A number of key cross-cutting practices were identified that can be deployed by dominant food companies to achieve multiple strategic objectives. First, the acquisition of other companies or their assets can fulfil different strategic objectives depending on the type of transaction (e.g., horizontal, vertical) and its geographical boundaries (i.e. domestic, transnational). Second, and in a similar manner to firm acquisition, partaking in risk-spreading arrangements (e.g., joint ventures) with other firms can be used to achieve a number of strategic objectives. Third, investing substantial amounts of money into integrated marketing communications can be used to increase consumer demand relative to rivals, drive dietary displacement away from alternative food products, and raise barriers to market entry. Fourth, investing substantial amounts of money into product and process-related research and development and where possible, protecting developed assets via through intellectual property channels, can reduce rivalry by creating new market segments and heighten barriers to market entry. Fifth, collusion can achieve different strategic objectives depending on the parties involved in the arrangement. Finally, the control and manipulation of consumer and supply chain related data can be used to fulfil different strategic objectives depending on which market-based actors are exploited by the resulting informational asymmetries.


The paper identified a number of market strategies and related practices used by dominant food companies to consolidate their power, and categorised these strategies according to six interconnected strategic objectives. Effectively, these six strategic objectives outline how market strategies can be deployed by dominant food companies to leverage power asymmetries within the market environment, especially over consumers, small-scale food producers, smaller manufacturing rivals, and small-scale retailers and distributors. The strategies were identified from a diverse range of literature, including public health, social sciences, competition law and policy, and business and strategic management. The evidence quality and risk of bias of the data sourced from the identified documents were assessed using a novel approach, in which data collected from peer-reviewed articles, court case proceedings, and authoritative reports from inter-governmental organisations were considered to be of higher quality than data sourced from online media content, market research reports, and working papers.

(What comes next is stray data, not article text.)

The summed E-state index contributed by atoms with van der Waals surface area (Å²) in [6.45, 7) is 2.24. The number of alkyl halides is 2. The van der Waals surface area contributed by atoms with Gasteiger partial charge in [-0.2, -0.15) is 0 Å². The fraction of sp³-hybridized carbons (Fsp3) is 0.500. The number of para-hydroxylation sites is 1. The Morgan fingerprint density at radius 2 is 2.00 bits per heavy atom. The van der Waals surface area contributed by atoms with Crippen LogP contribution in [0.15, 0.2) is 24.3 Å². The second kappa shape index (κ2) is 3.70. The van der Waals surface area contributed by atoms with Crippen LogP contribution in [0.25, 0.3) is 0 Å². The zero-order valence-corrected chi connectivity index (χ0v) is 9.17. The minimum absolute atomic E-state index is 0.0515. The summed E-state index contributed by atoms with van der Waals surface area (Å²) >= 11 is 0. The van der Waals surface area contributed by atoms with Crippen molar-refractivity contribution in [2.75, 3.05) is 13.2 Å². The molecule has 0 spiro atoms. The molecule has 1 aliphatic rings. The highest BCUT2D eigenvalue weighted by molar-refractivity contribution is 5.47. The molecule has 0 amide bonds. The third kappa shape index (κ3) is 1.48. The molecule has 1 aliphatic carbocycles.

Public health implications of market strategies used by dominant food companies